(by Pablo Burgués)
As I already told you last week (you can read it Here), the general is one of the few soldiers in the world to whom a statue has been dedicated due to the fact of losing a battle. The fateful struggle took place on 1st July 1898 in the beautiful island of Cuba and the monument was erected six years later in the no less beautiful and no less island called Ibiza.
The reason behind this (a priori) contradictory tribute is that the general and his men fought like real tigers that day and, because of that, regardless of the bad result of the game, the guy was named national hero. Well, I think that the fact that at the time there were no rock stars, neither Master Chef nor Hombres y Mujeres y Viceversa, was also helpful. Thus, Spanish villages were eager for honorary citizens that could advertise their homeland.
In any case, the truth is that right after the death of Vara de Rey was known, a lot of Spanish cities began to proclaim themselves as the birthplace of the fashionable guy. The hard controversy was settled when his birth certificate appeared in Ibiza and, immediately, he was named Honorary Citizen of the town. To be perfectly honest, though it’s true that the boy was born here, it’s also true that throughout his life he had no more contact with the Pitiusan islands. It seems that his parents were only passing through when his mother began her labour, and soon afterwards the whole family left the island and they never came back (not even for the closing of Space).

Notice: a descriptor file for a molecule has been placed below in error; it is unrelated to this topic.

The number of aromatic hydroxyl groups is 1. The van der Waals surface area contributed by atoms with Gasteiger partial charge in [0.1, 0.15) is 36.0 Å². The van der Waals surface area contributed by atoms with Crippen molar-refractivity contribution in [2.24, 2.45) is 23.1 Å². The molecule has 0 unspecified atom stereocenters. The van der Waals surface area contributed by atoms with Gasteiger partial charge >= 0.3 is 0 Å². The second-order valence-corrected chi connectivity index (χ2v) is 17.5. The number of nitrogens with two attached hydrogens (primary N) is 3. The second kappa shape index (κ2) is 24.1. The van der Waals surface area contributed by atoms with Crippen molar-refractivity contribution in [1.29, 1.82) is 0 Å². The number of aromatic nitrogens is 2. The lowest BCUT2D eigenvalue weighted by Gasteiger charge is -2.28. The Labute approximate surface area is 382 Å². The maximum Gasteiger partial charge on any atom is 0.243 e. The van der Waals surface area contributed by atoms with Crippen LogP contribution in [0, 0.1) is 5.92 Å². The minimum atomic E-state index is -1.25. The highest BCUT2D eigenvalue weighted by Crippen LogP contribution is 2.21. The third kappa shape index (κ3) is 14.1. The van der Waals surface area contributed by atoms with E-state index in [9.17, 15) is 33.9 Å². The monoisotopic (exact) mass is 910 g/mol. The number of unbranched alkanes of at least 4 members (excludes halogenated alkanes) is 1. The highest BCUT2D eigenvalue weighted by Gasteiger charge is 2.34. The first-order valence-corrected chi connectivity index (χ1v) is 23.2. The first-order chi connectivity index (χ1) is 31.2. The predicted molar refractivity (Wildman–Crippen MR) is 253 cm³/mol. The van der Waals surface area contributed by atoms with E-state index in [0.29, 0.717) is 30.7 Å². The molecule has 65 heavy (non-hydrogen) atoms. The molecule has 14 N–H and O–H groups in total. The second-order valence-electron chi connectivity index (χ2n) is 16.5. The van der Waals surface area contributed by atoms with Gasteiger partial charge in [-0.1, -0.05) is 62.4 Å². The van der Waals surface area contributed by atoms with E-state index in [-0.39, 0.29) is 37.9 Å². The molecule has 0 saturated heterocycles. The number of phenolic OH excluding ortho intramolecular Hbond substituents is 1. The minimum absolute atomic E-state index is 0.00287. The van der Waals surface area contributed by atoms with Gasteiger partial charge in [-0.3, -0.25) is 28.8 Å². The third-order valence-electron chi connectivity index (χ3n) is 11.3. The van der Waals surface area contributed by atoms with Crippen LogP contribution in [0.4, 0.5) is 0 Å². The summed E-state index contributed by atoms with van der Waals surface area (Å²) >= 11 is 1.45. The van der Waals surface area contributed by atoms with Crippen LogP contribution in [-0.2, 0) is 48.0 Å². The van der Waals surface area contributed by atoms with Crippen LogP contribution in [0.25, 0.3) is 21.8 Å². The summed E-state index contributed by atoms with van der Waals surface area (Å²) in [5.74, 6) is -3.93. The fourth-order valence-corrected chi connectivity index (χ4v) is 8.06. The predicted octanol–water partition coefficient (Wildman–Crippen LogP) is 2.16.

In spite of this little and unimportant detail, Ibiza people decided to go ahead and they launched a crowdfunding to finance the building of a monument that immortalized the new local hero. 60.321 pesetas and 85 cents were raised, and the Spanish Crown added nine tonnes of bronze.
The king Alfonso XIII inaugurated the work of art on 25th April 1904, and it represents the precise moment when Vara de Rey was killed on the battleground. At its centre we can see the brave general brandishing a sword, while an enemy is approaching him on the back as a dog, with the hideous aim of stabbing a knife till the end.
Beneath that scene there is an angel who is watching it all but, instead of warning Vara de Rey, the stupid one is just offering him a laurel branch, as if he were saying: “well, as you’re going to be killed at least use this laurel to make tasty your cooking, my son”.
In my opinion, knowing what was going to happen to the guy, the angel could have offered something more useful, such as ibuprofen or some plasters.
Translation: Dora Sales
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